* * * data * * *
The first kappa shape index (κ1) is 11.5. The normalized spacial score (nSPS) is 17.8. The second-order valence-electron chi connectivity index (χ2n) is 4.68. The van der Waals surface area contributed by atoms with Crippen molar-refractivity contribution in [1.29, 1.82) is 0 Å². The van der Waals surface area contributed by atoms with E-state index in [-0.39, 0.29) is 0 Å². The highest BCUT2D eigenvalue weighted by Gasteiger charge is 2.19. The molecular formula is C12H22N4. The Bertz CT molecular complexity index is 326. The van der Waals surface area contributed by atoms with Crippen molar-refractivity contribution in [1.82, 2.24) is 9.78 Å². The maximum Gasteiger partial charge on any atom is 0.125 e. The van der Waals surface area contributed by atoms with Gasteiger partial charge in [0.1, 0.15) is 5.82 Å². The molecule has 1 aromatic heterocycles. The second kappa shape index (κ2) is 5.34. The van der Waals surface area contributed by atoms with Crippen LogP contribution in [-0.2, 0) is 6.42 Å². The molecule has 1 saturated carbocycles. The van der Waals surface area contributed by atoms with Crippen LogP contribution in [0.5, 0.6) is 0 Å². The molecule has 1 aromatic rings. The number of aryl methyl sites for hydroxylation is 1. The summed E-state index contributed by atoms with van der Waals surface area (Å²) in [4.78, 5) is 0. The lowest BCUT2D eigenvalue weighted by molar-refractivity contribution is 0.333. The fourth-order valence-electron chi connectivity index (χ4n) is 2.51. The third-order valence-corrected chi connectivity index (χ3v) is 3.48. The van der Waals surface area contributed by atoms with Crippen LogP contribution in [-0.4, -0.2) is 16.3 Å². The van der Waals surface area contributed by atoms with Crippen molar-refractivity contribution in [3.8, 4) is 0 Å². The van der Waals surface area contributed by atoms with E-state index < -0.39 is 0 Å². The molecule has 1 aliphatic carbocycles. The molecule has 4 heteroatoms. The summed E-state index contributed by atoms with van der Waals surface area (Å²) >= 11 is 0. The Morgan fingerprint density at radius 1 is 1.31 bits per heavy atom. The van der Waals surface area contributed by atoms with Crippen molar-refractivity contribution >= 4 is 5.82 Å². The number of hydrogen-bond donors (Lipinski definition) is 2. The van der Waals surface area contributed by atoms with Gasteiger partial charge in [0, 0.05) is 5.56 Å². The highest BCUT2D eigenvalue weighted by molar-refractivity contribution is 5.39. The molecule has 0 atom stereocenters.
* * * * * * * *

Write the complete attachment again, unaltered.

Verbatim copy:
The first kappa shape index (κ1) is 11.5. The normalized spacial score (nSPS) is 17.8. The second-order valence-electron chi connectivity index (χ2n) is 4.68. The van der Waals surface area contributed by atoms with Crippen molar-refractivity contribution in [1.29, 1.82) is 0 Å². The van der Waals surface area contributed by atoms with E-state index in [-0.39, 0.29) is 0 Å². The highest BCUT2D eigenvalue weighted by Gasteiger charge is 2.19. The molecular formula is C12H22N4. The Bertz CT molecular complexity index is 326. The van der Waals surface area contributed by atoms with Crippen molar-refractivity contribution in [1.82, 2.24) is 9.78 Å². The maximum Gasteiger partial charge on any atom is 0.125 e. The van der Waals surface area contributed by atoms with Gasteiger partial charge in [0.1, 0.15) is 5.82 Å². The molecule has 1 aromatic heterocycles. The second kappa shape index (κ2) is 5.34. The van der Waals surface area contributed by atoms with Crippen LogP contribution in [-0.2, 0) is 6.42 Å². The molecule has 1 saturated carbocycles. The van der Waals surface area contributed by atoms with Crippen LogP contribution in [0.5, 0.6) is 0 Å². The molecule has 1 aromatic rings. The number of aryl methyl sites for hydroxylation is 1. The summed E-state index contributed by atoms with van der Waals surface area (Å²) in [4.78, 5) is 0. The lowest BCUT2D eigenvalue weighted by molar-refractivity contribution is 0.333. The fourth-order valence-electron chi connectivity index (χ4n) is 2.51. The third-order valence-corrected chi connectivity index (χ3v) is 3.48. The van der Waals surface area contributed by atoms with Crippen LogP contribution in [-0.4, -0.2) is 16.3 Å². The van der Waals surface area contributed by atoms with Crippen molar-refractivity contribution in [3.8, 4) is 0 Å². The van der Waals surface area contributed by atoms with E-state index < -0.39 is 0 Å². The molecule has 1 aliphatic carbocycles. The molecule has 4 heteroatoms. The summed E-state index contributed by atoms with van der Waals surface area (Å²) >= 11 is 0. The Morgan fingerprint density at radius 1 is 1.31 bits per heavy atom. The van der Waals surface area contributed by atoms with Crippen molar-refractivity contribution >= 4 is 5.82 Å². The number of hydrogen-bond donors (Lipinski definition) is 2. The van der Waals surface area contributed by atoms with Gasteiger partial charge in [0, 0.05) is 5.56 Å². The highest BCUT2D eigenvalue weighted by molar-refractivity contribution is 5.39. The molecule has 0 atom stereocenters.